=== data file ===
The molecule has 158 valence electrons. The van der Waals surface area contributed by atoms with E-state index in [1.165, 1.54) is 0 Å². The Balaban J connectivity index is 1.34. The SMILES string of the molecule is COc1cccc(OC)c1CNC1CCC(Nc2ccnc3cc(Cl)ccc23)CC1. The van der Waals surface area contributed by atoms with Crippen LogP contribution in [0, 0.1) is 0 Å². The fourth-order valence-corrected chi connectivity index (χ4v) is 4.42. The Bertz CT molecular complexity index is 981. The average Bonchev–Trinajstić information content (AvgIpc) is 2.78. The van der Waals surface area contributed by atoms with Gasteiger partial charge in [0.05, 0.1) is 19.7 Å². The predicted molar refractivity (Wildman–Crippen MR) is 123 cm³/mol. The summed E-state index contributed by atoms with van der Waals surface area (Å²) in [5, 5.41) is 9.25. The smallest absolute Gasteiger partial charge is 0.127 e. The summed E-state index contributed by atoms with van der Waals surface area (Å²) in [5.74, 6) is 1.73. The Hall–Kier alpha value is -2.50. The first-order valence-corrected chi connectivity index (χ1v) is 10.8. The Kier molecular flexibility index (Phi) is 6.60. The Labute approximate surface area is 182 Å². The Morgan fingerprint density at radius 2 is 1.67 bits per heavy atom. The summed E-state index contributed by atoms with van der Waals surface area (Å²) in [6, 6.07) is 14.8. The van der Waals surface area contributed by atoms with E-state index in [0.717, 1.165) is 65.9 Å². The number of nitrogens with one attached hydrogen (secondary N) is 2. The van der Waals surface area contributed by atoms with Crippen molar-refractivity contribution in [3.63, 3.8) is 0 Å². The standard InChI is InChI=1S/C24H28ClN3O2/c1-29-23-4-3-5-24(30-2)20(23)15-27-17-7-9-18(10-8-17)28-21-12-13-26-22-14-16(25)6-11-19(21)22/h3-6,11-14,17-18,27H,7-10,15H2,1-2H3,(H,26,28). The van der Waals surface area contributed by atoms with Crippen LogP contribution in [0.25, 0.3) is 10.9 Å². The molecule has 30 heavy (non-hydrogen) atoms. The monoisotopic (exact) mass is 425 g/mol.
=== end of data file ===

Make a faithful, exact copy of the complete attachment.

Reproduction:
The molecule has 158 valence electrons. The van der Waals surface area contributed by atoms with E-state index in [1.165, 1.54) is 0 Å². The Balaban J connectivity index is 1.34. The SMILES string of the molecule is COc1cccc(OC)c1CNC1CCC(Nc2ccnc3cc(Cl)ccc23)CC1. The van der Waals surface area contributed by atoms with Crippen LogP contribution in [0, 0.1) is 0 Å². The fourth-order valence-corrected chi connectivity index (χ4v) is 4.42. The Bertz CT molecular complexity index is 981. The average Bonchev–Trinajstić information content (AvgIpc) is 2.78. The van der Waals surface area contributed by atoms with Gasteiger partial charge in [0.05, 0.1) is 19.7 Å². The predicted molar refractivity (Wildman–Crippen MR) is 123 cm³/mol. The summed E-state index contributed by atoms with van der Waals surface area (Å²) in [5, 5.41) is 9.25. The smallest absolute Gasteiger partial charge is 0.127 e. The summed E-state index contributed by atoms with van der Waals surface area (Å²) in [5.74, 6) is 1.73. The Hall–Kier alpha value is -2.50. The first-order valence-corrected chi connectivity index (χ1v) is 10.8. The Kier molecular flexibility index (Phi) is 6.60. The Labute approximate surface area is 182 Å². The Morgan fingerprint density at radius 2 is 1.67 bits per heavy atom. The summed E-state index contributed by atoms with van der Waals surface area (Å²) in [6, 6.07) is 14.8. The van der Waals surface area contributed by atoms with E-state index in [0.717, 1.165) is 65.9 Å². The number of nitrogens with one attached hydrogen (secondary N) is 2. The van der Waals surface area contributed by atoms with Crippen molar-refractivity contribution in [3.63, 3.8) is 0 Å². The standard InChI is InChI=1S/C24H28ClN3O2/c1-29-23-4-3-5-24(30-2)20(23)15-27-17-7-9-18(10-8-17)28-21-12-13-26-22-14-16(25)6-11-19(21)22/h3-6,11-14,17-18,27H,7-10,15H2,1-2H3,(H,26,28). The van der Waals surface area contributed by atoms with Crippen LogP contribution in [0.25, 0.3) is 10.9 Å². The molecule has 30 heavy (non-hydrogen) atoms. The monoisotopic (exact) mass is 425 g/mol.